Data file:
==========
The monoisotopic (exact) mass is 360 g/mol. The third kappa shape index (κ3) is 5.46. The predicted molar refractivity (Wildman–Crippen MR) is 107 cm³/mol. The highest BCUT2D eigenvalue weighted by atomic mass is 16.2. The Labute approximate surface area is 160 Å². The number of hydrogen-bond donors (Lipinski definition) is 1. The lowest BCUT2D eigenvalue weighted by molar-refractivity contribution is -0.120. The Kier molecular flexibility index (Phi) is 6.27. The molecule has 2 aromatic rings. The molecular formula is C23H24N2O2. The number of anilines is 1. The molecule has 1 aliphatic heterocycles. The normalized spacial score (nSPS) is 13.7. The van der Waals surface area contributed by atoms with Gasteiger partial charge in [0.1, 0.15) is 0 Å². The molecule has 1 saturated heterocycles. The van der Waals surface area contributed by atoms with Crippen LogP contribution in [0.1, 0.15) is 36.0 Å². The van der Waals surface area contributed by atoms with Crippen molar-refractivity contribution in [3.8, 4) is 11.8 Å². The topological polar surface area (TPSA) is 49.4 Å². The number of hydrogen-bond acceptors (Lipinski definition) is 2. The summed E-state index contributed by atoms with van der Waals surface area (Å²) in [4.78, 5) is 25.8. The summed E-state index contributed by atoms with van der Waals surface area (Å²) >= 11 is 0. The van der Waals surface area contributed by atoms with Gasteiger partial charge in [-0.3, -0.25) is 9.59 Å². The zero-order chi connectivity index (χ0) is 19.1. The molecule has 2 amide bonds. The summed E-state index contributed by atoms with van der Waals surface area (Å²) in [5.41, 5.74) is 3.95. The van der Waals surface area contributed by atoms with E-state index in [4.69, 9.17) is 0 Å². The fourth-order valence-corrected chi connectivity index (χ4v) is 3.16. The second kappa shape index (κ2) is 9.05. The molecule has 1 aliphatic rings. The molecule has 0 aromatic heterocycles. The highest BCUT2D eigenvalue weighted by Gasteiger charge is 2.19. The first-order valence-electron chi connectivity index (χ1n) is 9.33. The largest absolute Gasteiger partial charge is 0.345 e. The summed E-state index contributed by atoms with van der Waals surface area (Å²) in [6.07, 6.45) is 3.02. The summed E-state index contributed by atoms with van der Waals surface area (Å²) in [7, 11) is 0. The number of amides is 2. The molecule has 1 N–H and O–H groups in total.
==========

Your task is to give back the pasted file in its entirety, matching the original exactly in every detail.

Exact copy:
The monoisotopic (exact) mass is 360 g/mol. The third kappa shape index (κ3) is 5.46. The predicted molar refractivity (Wildman–Crippen MR) is 107 cm³/mol. The highest BCUT2D eigenvalue weighted by atomic mass is 16.2. The Labute approximate surface area is 160 Å². The number of hydrogen-bond donors (Lipinski definition) is 1. The lowest BCUT2D eigenvalue weighted by molar-refractivity contribution is -0.120. The Kier molecular flexibility index (Phi) is 6.27. The molecule has 2 aromatic rings. The molecular formula is C23H24N2O2. The number of anilines is 1. The molecule has 1 aliphatic heterocycles. The normalized spacial score (nSPS) is 13.7. The van der Waals surface area contributed by atoms with Gasteiger partial charge in [0.1, 0.15) is 0 Å². The molecule has 1 saturated heterocycles. The van der Waals surface area contributed by atoms with Crippen LogP contribution in [0.1, 0.15) is 36.0 Å². The van der Waals surface area contributed by atoms with Crippen molar-refractivity contribution in [3.8, 4) is 11.8 Å². The topological polar surface area (TPSA) is 49.4 Å². The number of hydrogen-bond acceptors (Lipinski definition) is 2. The summed E-state index contributed by atoms with van der Waals surface area (Å²) in [4.78, 5) is 25.8. The summed E-state index contributed by atoms with van der Waals surface area (Å²) >= 11 is 0. The van der Waals surface area contributed by atoms with Gasteiger partial charge in [-0.3, -0.25) is 9.59 Å². The zero-order chi connectivity index (χ0) is 19.1. The molecule has 2 amide bonds. The summed E-state index contributed by atoms with van der Waals surface area (Å²) in [5.41, 5.74) is 3.95. The van der Waals surface area contributed by atoms with E-state index in [4.69, 9.17) is 0 Å². The fourth-order valence-corrected chi connectivity index (χ4v) is 3.16. The second kappa shape index (κ2) is 9.05. The molecule has 1 aliphatic rings. The molecule has 0 aromatic heterocycles. The highest BCUT2D eigenvalue weighted by Gasteiger charge is 2.19. The first-order valence-electron chi connectivity index (χ1n) is 9.33. The largest absolute Gasteiger partial charge is 0.345 e. The summed E-state index contributed by atoms with van der Waals surface area (Å²) in [6.07, 6.45) is 3.02. The summed E-state index contributed by atoms with van der Waals surface area (Å²) in [7, 11) is 0. The number of amides is 2. The molecule has 1 N–H and O–H groups in total.